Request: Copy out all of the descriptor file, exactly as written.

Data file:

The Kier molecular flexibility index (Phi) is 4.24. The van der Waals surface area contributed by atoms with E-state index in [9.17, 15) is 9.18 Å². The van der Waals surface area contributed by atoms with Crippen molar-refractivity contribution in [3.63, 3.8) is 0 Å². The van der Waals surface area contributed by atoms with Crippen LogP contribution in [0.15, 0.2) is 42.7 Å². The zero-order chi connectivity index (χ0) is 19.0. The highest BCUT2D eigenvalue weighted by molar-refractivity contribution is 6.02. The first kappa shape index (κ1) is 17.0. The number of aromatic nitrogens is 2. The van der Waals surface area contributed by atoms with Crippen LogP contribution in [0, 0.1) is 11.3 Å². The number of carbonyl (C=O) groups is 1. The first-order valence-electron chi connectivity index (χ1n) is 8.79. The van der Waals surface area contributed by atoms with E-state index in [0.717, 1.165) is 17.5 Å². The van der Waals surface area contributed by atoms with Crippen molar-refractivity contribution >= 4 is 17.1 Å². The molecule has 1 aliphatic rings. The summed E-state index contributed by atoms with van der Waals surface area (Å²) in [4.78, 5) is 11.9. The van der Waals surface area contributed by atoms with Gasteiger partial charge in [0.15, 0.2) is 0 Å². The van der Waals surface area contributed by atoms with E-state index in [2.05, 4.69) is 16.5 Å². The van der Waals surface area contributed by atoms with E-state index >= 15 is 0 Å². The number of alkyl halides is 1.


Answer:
The Kier molecular flexibility index (Phi) is 4.24. The van der Waals surface area contributed by atoms with E-state index in [9.17, 15) is 9.18 Å². The van der Waals surface area contributed by atoms with Crippen molar-refractivity contribution in [3.63, 3.8) is 0 Å². The van der Waals surface area contributed by atoms with Crippen LogP contribution in [0.15, 0.2) is 42.7 Å². The zero-order chi connectivity index (χ0) is 19.0. The highest BCUT2D eigenvalue weighted by molar-refractivity contribution is 6.02. The first kappa shape index (κ1) is 17.0. The number of aromatic nitrogens is 2. The van der Waals surface area contributed by atoms with Crippen LogP contribution in [0, 0.1) is 11.3 Å². The number of carbonyl (C=O) groups is 1. The first-order valence-electron chi connectivity index (χ1n) is 8.79. The van der Waals surface area contributed by atoms with E-state index in [0.717, 1.165) is 17.5 Å². The van der Waals surface area contributed by atoms with Crippen molar-refractivity contribution >= 4 is 17.1 Å². The molecule has 1 aliphatic rings. The summed E-state index contributed by atoms with van der Waals surface area (Å²) in [4.78, 5) is 11.9. The van der Waals surface area contributed by atoms with Gasteiger partial charge in [0.15, 0.2) is 0 Å². The van der Waals surface area contributed by atoms with E-state index in [2.05, 4.69) is 16.5 Å². The van der Waals surface area contributed by atoms with E-state index >= 15 is 0 Å². The number of alkyl halides is 1.